The concept goes by different names, sustainable cities, blue-green cities, LID, One Water, to name a few. Seeing water as one, no matter the source, is the future for many seeking to create sustainable urban water supplies as more areas in the country face chronic water shortages and drought.
Envisioning that stormwater and wastewater are actually assets that can become part of the water supply and at the same time provide ecosystems services, recreational opportunities and boost urban resilience is easy. Technology is moving very quickly. However, the regulatory community hasn’t kept up and implementation is hindered by a web regulations all over the country and the lack of documentation that the approach works. Those are two of the main points in a new report by The National Academies of Sciences, Engineering, and Medicine’s Water Science and Technology Board Using Graywater and Stormwater to Enhance Local Water Supplies: An Assessment of Risks, Costs, and Benefits (2016).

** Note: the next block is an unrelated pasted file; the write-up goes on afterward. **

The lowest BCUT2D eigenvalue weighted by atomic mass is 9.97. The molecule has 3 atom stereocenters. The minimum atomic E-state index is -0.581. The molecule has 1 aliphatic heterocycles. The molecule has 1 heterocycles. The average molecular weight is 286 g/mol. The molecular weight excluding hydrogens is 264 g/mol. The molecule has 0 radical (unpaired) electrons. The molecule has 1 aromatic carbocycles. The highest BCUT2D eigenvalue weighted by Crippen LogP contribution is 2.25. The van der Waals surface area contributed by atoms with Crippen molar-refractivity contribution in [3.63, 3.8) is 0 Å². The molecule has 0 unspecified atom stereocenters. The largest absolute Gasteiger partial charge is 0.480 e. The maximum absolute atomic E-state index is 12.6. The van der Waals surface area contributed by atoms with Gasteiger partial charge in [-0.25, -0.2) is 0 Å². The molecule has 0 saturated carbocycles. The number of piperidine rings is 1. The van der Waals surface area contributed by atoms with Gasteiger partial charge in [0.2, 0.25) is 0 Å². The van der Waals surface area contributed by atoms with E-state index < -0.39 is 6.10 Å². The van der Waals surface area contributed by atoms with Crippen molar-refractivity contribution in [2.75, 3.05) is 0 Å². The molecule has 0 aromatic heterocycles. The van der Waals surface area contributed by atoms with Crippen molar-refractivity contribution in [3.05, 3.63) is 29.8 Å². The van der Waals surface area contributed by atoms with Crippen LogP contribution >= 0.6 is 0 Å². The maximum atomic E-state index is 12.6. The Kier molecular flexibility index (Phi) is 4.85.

Low Impact Development and stormwater rules in place all other the country are facilitating design and installation of tens of thousands of stormwater BMPs to facilitate infiltration. “Because of the absence of ample documentation of costs, performance, and risks, many utilities are hesitant to integrate the practices into their long-term water resource plans beyond the simplest applications. “
Using stormwater and graywater for residential irrigation holds tremendous potential. However, the report notes that neither graywater nor storm water should be used in arid regions to support landscaping that is not sustainable in the long term. “If water conservation is the primary objective, alternative strategies like designing water-efficient landscapes to reduce or eliminate irrigation should first be examined and would provide much larger reductions in water demand in arid regions.” (January 4, 2016 NewTerrain)
Using Graywater and Stormwater to Enhance Local Water Supplies: An Assessment of Risks, Costs, and Benefits
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